As to the best interests of the child, the mother admitted at the joint hearing that, even though she was required to notify the father of any persons residing with her, she did not tell him that her boyfriend lived in her house.  The mother testified that she brought the child to visit the child's maternal aunt despite the fact that she knew that the maternal aunt was not allowed to be around children.  The mother also testified that, when the child expressed suicidal ideation and was taken to the hospital, she neither accompanied the child nor visited her.  The mother did not read books to the child at night, and she did not assist her with her homework.  The mother also did not attend any of the child's school meetings or contact the child's school about her progress.  The record further reflects that the child has lived primarily with the father and that, at one point, the mother failed to exercise her visitation for a whole year.  Based on the foregoing, we find that the evidence supports the determination that granting the mother's modification petition and awarding her sole custody of the child would not serve the best interests of the child (see Matter of Erick X. v. Keri Y., 138 A.D.3d 1202, 1205, 29 N.Y.S.3d 637 [2016] ).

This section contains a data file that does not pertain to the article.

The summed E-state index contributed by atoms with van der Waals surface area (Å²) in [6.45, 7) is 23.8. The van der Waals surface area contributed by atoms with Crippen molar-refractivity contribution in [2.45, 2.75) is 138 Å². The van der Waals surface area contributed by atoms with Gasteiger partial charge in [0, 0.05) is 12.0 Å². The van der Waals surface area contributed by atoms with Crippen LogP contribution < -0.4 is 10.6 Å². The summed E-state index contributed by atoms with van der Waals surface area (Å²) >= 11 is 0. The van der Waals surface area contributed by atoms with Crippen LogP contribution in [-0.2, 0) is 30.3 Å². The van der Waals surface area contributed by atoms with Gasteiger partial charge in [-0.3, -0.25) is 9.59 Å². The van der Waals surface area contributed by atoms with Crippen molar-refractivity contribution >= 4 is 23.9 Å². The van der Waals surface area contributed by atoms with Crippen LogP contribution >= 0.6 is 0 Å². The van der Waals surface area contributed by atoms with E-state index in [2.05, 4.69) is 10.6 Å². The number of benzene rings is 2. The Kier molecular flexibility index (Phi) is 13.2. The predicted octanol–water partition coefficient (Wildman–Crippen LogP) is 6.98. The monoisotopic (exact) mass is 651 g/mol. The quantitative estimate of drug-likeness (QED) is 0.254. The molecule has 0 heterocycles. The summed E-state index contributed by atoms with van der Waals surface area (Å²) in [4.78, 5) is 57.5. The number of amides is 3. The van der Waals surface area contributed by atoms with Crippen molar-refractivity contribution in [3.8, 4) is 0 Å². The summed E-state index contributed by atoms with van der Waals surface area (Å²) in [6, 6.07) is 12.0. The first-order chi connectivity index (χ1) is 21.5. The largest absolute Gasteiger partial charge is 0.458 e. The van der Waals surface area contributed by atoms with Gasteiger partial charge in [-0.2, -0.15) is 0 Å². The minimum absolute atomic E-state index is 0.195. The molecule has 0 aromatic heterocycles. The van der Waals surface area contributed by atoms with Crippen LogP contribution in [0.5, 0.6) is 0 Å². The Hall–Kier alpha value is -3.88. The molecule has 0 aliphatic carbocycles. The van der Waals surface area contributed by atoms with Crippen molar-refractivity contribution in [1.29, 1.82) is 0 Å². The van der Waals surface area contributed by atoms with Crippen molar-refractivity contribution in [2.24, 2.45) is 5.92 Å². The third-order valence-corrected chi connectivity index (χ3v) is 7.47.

Finally, the mother argues that Family Court erred in placing the child in the custody of DSS. After the joint hearing, the court issued two separate orders – the October 19, 2018 order pertaining to the neglect petition and the October 5, 2018 order disposing of the modification petition (compare Matter of Mariah K. [Rachael K.–Jay L.], 165 A.D.3d at 1380, 86 N.Y.S.3d 282) – and the child was placed in the custody of DSS in the October 19, 2018 order.  Although the mother was given notice of the neglect petition and participated in the joint hearing (see Family Court Act § 1035[d] ), the mother appealed only from the October 5, 2018 order (compare Matter of Erick X. v. Keri Y., 138 A.D.3d at 1203, 29 N.Y.S.3d 637;  Matter of Diane C. v. Richard B., 119 A.D.3d 1091, 1093, 990 N.Y.S.2d 130 [2014] ).  Because the mother's appeal was limited to the order dismissing her modification petition, her argument regarding the placement of the child is not properly before us.  Even if it was, the argument is without merit.  The mother's remaining contentions have been examined and are unavailing.

ORDERED that the order is affirmed, without costs.

FOOTNOTES

1.   The child had lived with the father and his wife, the child's stepmother, in various places in Ulster County.

Aarons, J.

Garry, P.J., Mulvey and Devine, JJ., concur.